Technically, an account is not required to research people on LinkedIn. However, you’ll get much more detailed access to data like profiles, businesses, and LinkedIn Groups if you create a LinkedIn account before you start searching for information.
Once you’re logged in to your account, choose an individual you’d like to investigate and type his or her name in the search field in the top right hand corner of the LinkedIn homepage. Make sure the drop-down menu is set to search for “People.” If you can’t find who you’re looking for on the first try, click the “Advanced” link for an entire page of additional search criteria, like “Company,”, “Location,” Relationship, and more.
Evaluate First Impressions
When you find and click on the person you’re looking for, you’ll be presented with his or her profile page. Pay special attention how your contact lists key information like his or her Job Title, profile image, and most recent status update (listed just below the profile image). These three pieces of information illustrate your contact’s professional first impression to the LinkedIn world. Whether it’s good, bad, or ugly, learn from what you see.
Next, search the employment section (fields entitled “Current” and “Past”) for an icon that looks like a square with rays coming out of the corner. If this icon is present, it means that companies your contact has worked for are also listed in LinkedIn. Click those links to get additional employment background for your contact. You may find that you have connections to your contact through the companies he or she has worked for. The takeaway here is that by listing and linking to companies you’ve worked for, people who are searching for you can get even more context about the type of work you’ve done and who you’ve done it with.
Still focusing on the basic profile data that’s visible without having to scroll down, note the section entitled “Websites.” Has this field been filled out? Note whether the first website listed has the default name “My Business” or whether it’s been changed to something more descriptive and SEO friendly like “Business Marketing Tips.”
Has your contact listed his or her Twitter account in the “Twitter” field? However your contact has tweaked these fields will be instructive as to how you should do it (or not). It also provides opportunities to connect with your contact on platforms outside of LinkedIn where you may be able to glean even more information to help you plan your career.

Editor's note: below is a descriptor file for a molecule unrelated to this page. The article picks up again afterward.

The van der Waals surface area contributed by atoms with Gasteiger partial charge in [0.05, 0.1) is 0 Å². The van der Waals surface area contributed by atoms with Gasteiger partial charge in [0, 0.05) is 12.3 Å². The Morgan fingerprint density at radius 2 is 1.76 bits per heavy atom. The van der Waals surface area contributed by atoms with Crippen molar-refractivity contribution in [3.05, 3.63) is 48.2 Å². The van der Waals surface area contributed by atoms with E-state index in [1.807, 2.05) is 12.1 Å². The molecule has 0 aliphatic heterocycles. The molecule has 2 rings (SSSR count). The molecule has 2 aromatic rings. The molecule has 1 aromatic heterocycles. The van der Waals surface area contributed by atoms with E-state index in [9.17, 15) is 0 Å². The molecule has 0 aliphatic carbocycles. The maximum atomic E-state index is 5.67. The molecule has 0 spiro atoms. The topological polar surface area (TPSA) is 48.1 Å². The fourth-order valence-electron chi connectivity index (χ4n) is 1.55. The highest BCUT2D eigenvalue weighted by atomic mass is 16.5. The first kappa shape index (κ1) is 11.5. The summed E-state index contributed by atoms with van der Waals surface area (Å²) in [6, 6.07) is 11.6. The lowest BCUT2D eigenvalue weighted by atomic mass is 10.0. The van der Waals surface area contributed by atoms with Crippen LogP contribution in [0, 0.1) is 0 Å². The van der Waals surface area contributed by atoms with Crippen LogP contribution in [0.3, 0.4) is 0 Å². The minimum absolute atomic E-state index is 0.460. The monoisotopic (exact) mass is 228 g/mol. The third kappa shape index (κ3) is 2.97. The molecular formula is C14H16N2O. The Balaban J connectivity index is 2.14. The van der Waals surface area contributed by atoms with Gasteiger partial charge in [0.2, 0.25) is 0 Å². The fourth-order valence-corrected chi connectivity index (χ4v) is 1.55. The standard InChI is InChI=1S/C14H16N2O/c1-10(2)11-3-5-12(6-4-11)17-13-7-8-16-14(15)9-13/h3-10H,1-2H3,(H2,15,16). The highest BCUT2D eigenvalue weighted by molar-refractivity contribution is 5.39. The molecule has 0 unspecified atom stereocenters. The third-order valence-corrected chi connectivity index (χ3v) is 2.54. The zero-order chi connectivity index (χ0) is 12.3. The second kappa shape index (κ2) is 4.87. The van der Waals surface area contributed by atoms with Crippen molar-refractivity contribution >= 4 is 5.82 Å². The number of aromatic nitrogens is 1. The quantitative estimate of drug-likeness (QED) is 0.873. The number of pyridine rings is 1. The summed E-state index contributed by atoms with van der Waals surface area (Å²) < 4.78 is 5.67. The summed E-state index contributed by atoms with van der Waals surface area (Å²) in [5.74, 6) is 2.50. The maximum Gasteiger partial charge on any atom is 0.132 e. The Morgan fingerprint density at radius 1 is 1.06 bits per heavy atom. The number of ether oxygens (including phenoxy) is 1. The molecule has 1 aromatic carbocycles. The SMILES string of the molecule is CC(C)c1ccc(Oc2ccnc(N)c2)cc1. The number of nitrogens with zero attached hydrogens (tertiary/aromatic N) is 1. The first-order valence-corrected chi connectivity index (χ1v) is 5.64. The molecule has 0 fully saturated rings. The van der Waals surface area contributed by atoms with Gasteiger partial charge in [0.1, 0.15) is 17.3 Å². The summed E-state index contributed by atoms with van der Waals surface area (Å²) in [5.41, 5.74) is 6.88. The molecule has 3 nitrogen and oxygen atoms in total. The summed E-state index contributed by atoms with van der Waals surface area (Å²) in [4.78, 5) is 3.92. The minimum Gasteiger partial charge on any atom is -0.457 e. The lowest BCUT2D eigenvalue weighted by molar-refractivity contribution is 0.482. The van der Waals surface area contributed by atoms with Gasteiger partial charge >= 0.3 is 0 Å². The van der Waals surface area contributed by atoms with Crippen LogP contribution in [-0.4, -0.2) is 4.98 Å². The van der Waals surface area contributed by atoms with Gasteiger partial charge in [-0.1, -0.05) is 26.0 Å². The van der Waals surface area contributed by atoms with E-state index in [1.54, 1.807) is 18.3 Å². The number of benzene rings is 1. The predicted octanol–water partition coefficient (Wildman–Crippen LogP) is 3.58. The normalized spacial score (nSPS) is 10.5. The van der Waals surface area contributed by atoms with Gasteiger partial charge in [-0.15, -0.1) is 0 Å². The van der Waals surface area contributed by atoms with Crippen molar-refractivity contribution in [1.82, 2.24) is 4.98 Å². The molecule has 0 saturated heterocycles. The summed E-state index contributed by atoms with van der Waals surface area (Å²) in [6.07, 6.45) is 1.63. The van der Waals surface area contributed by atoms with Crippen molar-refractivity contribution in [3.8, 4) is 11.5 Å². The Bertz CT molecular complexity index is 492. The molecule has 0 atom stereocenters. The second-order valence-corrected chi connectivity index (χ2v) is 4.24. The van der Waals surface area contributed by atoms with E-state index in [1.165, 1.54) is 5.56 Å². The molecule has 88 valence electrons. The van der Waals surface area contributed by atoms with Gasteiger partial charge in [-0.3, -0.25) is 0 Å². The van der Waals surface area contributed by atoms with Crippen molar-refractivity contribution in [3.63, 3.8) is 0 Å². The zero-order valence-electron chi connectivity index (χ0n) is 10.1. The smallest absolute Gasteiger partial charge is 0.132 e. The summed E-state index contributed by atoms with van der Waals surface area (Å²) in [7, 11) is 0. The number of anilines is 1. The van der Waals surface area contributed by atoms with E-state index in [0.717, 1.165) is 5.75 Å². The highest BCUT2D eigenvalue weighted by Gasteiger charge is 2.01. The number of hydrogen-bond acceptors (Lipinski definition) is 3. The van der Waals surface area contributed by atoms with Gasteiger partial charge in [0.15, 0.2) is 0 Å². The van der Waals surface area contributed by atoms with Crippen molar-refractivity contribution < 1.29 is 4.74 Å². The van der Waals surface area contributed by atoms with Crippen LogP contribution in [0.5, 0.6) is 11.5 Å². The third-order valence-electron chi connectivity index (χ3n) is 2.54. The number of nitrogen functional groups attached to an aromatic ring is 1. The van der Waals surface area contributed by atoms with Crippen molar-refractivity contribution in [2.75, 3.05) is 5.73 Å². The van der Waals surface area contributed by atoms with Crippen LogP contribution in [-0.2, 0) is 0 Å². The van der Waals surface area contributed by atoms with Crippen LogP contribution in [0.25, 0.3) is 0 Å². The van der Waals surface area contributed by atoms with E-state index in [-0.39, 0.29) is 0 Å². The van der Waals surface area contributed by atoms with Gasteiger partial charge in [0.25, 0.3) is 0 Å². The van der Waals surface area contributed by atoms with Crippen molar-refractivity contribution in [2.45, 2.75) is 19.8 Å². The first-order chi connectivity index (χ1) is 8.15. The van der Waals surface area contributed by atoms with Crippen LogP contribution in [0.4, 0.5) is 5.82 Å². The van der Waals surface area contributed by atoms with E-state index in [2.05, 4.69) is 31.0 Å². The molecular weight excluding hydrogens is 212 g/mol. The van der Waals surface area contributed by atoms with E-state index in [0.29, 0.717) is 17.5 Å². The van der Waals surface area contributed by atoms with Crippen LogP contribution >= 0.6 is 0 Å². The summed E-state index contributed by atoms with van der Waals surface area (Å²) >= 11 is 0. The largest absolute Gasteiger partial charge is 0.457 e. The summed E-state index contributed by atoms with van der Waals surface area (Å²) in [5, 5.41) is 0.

Dig Deeper for More Career Planning Clues
The “Summary” section is a text-based account of what your contact’s value is to the reader. Note the language used. Is it salesy or folksy? Technical or informal? Depending on the nature of your contact’s profession, the type of language used in the Summary section can provide great inspiration as to how you should craft your own story for maximum impact.
Scroll down a little further on the profile page to the section entitled “Experience.” Note how many and how long a history of previous jobs your contact has chosen to list. This information will provide you some clues as to the appropriate length, detail and layout you should apply to your own work history in this section.
Note the linkable terms your contact has listed in the “Skills and Expertise” Section. Each of these terms links to other LinkedIn members who have listed these skills in their profiles. By including relevant skills in this section, other people may come across your profile even if they haven’t been searching for you specifically.
On any given LinkedIn profile, there is a wealth of insightful data (in addition to the sections mentioned above) that you can leverage to help build your community and your career. Use the information you find to determine how your own profile and LinkedIn footprint should look. Strategic research can also uncover commonalities to help you connect with people who can move your career goals forward.
How have you used LinkedIn to help plan or move your career forward? Let us know in the comments, below.